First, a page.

The sexual ethic inherent in the “open marriage” concept is based on theories of human sexuality that were very popular in the 1960s but were predicated on a combination of inadequate data and political influence. The “free love” movement had long held the idea that marriage is an artificial constraint on natural urges and relationships. Radical feminists, who were preaching that marriage is a male construct designed to oppress women, enthusiastically embraced “free love” as an alternative to lifelong chastity. Both ideas still have a shallow appeal, and were arguable as long as sexual research labored under the influence of Sigmund Freud and had not progressed very far beyond the Masters and Johnson study or The Hite Report.

Today, though, such ideas find very little scientific support. While the definition of marriage may change a little as it crosses cultural borders, children still need a male and female parent in a long-term, stable union for their best chance to grow to an emotionally and physically healthy adulthood. That chance is increased further when the parental bond is reinforced by an extended family. Mr. Kelley may have persuaded himself that divorce was the best thing that could happen to his mother; without knowing her circumstances, I can’t say no. But for the majority of single mothers, divorce trades one kind of misery for another. In many cases, swinging was (and is, as it can still be found out there) simply an interim step between an unexamined stress in an otherwise good marriage and a divorce that could have been prevented by open communications and a little patience … a divorce that didn’t need to happen.

Far from being an exploitation of women, traditional marriage and the sexual ethos which supports it turns out to be the best protection women—especially young women—had against sexual predators. The explosion of teenage pregnancies and single mothers which we saw in the late ‘70s and throughout the ‘80s occurred despite the easy availability of contraceptives and the similar rise of abortion to an industry with an income comparable to a multi-national corporation. The rise of public access to the internet made possible a similar explosion of the porn industry, enabling men to exploit young women nationwide rather than in a small slice of Hollywood. (Sadly, it’s also enabled young women to participate in their own exploitation by allowing them to seek out older men for sex.)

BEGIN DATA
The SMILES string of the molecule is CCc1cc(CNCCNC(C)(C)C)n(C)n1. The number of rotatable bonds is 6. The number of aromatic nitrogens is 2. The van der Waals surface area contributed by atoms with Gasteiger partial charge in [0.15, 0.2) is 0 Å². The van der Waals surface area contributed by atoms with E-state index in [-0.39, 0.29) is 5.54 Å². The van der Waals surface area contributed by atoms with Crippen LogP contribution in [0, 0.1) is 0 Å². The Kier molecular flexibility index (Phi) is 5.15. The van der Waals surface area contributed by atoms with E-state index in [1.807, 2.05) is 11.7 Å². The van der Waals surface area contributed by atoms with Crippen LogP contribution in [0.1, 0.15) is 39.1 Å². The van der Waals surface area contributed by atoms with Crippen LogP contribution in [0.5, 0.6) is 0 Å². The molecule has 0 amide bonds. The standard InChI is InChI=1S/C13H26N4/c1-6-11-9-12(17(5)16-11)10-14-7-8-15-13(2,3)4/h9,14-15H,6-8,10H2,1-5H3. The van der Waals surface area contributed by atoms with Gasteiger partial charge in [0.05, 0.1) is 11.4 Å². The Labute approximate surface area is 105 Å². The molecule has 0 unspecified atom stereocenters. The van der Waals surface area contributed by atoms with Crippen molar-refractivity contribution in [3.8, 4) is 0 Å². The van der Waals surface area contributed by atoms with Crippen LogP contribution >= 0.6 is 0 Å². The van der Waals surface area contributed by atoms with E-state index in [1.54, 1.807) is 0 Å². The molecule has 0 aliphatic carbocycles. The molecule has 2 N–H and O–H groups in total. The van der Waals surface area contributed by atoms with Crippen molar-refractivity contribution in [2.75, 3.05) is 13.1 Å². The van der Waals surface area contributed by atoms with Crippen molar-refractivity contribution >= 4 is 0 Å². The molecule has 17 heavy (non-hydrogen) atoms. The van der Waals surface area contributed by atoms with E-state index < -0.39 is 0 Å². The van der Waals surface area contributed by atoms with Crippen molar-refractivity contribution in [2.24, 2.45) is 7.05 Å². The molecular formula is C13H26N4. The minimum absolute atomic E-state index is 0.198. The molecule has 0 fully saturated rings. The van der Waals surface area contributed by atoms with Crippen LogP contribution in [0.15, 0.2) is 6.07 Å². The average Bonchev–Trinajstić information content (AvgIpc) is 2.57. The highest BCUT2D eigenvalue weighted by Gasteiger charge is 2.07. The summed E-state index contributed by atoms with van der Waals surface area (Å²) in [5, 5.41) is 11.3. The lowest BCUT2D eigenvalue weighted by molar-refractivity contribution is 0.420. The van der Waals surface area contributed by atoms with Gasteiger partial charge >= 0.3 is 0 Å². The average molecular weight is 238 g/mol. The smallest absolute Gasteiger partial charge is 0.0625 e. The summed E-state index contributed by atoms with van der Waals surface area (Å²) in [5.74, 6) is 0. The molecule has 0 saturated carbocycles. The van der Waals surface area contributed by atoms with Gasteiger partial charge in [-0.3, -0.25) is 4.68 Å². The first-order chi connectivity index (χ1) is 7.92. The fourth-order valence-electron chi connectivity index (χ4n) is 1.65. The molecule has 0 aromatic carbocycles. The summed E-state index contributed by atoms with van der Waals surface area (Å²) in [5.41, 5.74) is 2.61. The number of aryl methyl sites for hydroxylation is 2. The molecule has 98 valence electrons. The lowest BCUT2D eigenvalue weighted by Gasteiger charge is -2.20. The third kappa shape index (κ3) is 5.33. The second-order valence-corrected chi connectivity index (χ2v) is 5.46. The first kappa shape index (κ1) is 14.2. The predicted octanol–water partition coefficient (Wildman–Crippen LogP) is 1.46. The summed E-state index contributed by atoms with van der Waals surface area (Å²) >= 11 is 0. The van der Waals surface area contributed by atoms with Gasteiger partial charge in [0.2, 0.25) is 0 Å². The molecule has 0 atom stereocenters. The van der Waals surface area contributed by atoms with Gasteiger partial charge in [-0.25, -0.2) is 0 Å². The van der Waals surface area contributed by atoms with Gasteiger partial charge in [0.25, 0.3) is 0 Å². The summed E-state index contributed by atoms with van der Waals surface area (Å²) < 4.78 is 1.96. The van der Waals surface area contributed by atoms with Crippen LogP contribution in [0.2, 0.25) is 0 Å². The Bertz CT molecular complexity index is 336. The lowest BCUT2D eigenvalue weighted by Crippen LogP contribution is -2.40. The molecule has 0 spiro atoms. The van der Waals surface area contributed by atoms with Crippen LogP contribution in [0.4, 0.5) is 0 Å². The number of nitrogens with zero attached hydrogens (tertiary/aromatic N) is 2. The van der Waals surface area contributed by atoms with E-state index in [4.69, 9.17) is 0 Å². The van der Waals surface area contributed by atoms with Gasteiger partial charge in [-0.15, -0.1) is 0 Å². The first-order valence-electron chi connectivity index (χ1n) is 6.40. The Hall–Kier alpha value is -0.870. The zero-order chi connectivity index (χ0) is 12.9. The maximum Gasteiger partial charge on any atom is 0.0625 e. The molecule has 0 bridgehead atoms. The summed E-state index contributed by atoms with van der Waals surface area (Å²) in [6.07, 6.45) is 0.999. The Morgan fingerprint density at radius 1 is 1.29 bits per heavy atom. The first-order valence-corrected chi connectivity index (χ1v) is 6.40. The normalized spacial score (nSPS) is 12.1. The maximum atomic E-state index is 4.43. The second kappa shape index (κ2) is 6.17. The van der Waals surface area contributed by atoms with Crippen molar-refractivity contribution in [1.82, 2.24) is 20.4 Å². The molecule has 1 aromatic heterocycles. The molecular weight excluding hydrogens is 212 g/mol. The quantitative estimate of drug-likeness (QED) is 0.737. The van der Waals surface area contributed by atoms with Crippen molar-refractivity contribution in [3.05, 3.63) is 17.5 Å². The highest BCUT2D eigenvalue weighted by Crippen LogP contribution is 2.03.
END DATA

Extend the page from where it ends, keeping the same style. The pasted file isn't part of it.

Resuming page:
Strangely, it appears that many liberals—especially those which dominate Tinsel Town and are responsible for cranking out sex-drenched entertainment—seem to be missing that part of the human brain which connects the dots into a picture. I almost thought someone was getting a clue with Law & Order: Special Victims Unit. But you can unfortunately count on Richard Belzer (was he ever really funny?) to spit out some retread ‘60s garbage to head off any speculation in that direction, just as CSI’s William Petersen will predictably come up with some out-of-context factoid to justify a kink. (Which, I guess, explains why the aging procedural acts as Swingtown’s lead-in.)

I don’t argue that swinging “caused” any of this. Rather, it was a brief, glittering blip on the radar screen, something people talked about doing more often than something people actually did. While orgies and wife-swaps do still happen, the participants (I understand) are carefully screened for discretion precisely so the neighbors won’t find out. Basically, it crawled back under the rock it came from.

Which leads me back to my initial point: The concept of Swingtown, as described by its own backers, is so pathetically naïve in terms of today that it could only be interesting as a view of sexual dystopia emerging in the suburban idyll. But the naïveté isn’t the pure innocence of the child; rather, it’s the vincible innocence of people who really ought to know better: the pseudo-ignorance of women looking for a way to save their marriages and men looking for a way to get their wives to cooperate with their philandering.

It may be a hit now, as people flock to see what all the hubbub’s about. But I imagine that it will become passé even faster than disco, eight-tracks and bell-bottoms did.